1. I don't know why they don't have manuscript adapters for P.C's. What I am talking about is, you would unplug the keyboard from your computer, then you would plug in the manuscript adapter and you could write e mails in manuscript. They already have it in stores when you sign for your credit card, why not have a larger version to write personal e- mails?

  2. What a good entry! Even though I type, like, 90 words per minute, I prefer to write in longhand too. In school, I’m sometimes the only person with a notebook instead of a laptop for taking notes. I always have a legal pad with me at work. My coworkers all use time management software, but I’ve stuck by a handwritten to-do list. Every day before I go home I write out the things I have to do the next day, and then all day long I get to enjoy writing a big X next to each one. It’s way more satisfying than checking a box on the computer.

    I also never leave home without a moleskine notebook. Whenever I start a new one, I write the date on the inside cover. When it’s full, I add that date too and put the notebook on my shelf. That way, if I ever look back over them, I’ll know when I was carrying them around. I’ve probably filled six or seven by now. They contain everything from grocery lists (I have an app for that, but I think I’ve only used it once. Handwritten is the way for me) to ideas for blog posts. I’ve written recipes, reminders, lecture notes, and snippets of conversations I’ve overheard on the subway. Things that happened during our wedding that I wrote down right after so I would never forget them. Letters. Fragments resembling journal entries for when I’m so upset or happy about something that I just have to write it all down immediately. Our itinerary for our honeymoon. Lists of goals and plans. I would never have typed any of these things out on a computer or, god forbid, a phone. Writing is both more convenient and more personal.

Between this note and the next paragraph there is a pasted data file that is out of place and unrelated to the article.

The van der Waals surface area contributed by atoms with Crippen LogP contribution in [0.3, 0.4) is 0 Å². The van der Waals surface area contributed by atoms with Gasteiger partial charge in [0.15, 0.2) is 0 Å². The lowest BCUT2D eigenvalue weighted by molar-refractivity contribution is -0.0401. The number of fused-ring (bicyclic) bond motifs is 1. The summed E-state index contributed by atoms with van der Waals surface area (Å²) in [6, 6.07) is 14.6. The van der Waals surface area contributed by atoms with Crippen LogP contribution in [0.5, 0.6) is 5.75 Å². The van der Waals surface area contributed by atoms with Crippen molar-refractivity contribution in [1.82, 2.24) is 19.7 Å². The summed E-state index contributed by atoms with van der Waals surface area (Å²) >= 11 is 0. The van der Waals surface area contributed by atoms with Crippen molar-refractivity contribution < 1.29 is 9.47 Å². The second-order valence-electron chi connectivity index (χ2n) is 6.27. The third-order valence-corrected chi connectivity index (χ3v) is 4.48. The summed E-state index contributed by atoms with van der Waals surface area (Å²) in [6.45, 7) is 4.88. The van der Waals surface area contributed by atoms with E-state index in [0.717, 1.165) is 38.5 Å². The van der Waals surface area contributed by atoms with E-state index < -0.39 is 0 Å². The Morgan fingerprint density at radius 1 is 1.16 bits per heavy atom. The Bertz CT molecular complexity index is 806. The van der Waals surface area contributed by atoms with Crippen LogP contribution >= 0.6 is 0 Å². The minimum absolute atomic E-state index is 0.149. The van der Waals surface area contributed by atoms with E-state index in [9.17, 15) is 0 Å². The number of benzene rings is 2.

I am 100% for teaching cursive. There are lots of times in life when you have to take notes or write something down, and a computer isn’t available. In a lecture or a meeting, you’re not going to get everything down if you have to take the time to block-print. Cursive is useful for writing quickly. Even if your penmanship is awful (my husband’s is practically unreadable to anyone but him) it’s still a really useful skill to have. I don’t think it’s something anyone enjoys learning, and almost as soon as the lessons are over everyone’s writing begins to individualize anyway (mine devolved into a weird mix of cursive and printing that drove my elementary school teachers nuts), but I don’t think that means that it’s not important to learn. If nothing else, before I was in second grade and learned cursive, I couldn’t read it at all. My parents write exclusively in cursive, and I couldn’t read a thing they wrote until I was seven years old.